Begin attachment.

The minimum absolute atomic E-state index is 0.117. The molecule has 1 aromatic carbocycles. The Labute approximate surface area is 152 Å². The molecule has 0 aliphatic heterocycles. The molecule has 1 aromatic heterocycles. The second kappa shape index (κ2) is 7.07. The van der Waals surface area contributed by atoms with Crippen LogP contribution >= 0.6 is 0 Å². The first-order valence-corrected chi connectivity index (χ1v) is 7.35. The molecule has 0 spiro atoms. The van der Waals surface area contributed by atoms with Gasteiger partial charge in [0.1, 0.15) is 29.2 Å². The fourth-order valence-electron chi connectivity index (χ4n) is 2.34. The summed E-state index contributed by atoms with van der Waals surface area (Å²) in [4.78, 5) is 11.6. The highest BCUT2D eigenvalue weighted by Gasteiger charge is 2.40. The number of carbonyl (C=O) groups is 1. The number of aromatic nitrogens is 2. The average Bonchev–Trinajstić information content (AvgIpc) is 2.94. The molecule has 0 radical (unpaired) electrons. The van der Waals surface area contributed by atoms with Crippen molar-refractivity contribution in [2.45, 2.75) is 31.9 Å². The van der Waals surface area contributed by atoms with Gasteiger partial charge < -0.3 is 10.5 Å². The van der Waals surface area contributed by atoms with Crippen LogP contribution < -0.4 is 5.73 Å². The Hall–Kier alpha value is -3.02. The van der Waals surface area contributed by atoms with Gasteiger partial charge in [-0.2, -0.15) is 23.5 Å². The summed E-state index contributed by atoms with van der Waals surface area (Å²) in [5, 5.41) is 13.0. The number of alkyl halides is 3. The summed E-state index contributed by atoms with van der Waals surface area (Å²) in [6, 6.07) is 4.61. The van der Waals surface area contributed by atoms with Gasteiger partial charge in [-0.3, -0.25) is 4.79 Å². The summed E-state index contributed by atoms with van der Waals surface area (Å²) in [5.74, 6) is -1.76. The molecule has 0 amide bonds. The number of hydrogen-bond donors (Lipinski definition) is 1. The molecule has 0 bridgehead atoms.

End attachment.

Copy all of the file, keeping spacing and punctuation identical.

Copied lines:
The minimum absolute atomic E-state index is 0.117. The molecule has 1 aromatic carbocycles. The Labute approximate surface area is 152 Å². The molecule has 0 aliphatic heterocycles. The molecule has 1 aromatic heterocycles. The second kappa shape index (κ2) is 7.07. The van der Waals surface area contributed by atoms with Crippen LogP contribution >= 0.6 is 0 Å². The first-order valence-corrected chi connectivity index (χ1v) is 7.35. The molecule has 0 spiro atoms. The van der Waals surface area contributed by atoms with Gasteiger partial charge in [0.1, 0.15) is 29.2 Å². The fourth-order valence-electron chi connectivity index (χ4n) is 2.34. The summed E-state index contributed by atoms with van der Waals surface area (Å²) in [4.78, 5) is 11.6. The highest BCUT2D eigenvalue weighted by Gasteiger charge is 2.40. The number of carbonyl (C=O) groups is 1. The number of aromatic nitrogens is 2. The average Bonchev–Trinajstić information content (AvgIpc) is 2.94. The molecule has 0 radical (unpaired) electrons. The van der Waals surface area contributed by atoms with Crippen molar-refractivity contribution in [2.45, 2.75) is 31.9 Å². The van der Waals surface area contributed by atoms with Gasteiger partial charge < -0.3 is 10.5 Å². The van der Waals surface area contributed by atoms with Crippen LogP contribution < -0.4 is 5.73 Å². The Hall–Kier alpha value is -3.02. The van der Waals surface area contributed by atoms with Gasteiger partial charge in [-0.2, -0.15) is 23.5 Å². The summed E-state index contributed by atoms with van der Waals surface area (Å²) in [5, 5.41) is 13.0. The number of alkyl halides is 3. The summed E-state index contributed by atoms with van der Waals surface area (Å²) in [6, 6.07) is 4.61. The van der Waals surface area contributed by atoms with Gasteiger partial charge in [-0.3, -0.25) is 4.79 Å². The summed E-state index contributed by atoms with van der Waals surface area (Å²) in [5.74, 6) is -1.76. The molecule has 0 amide bonds. The number of hydrogen-bond donors (Lipinski definition) is 1. The molecule has 0 bridgehead atoms.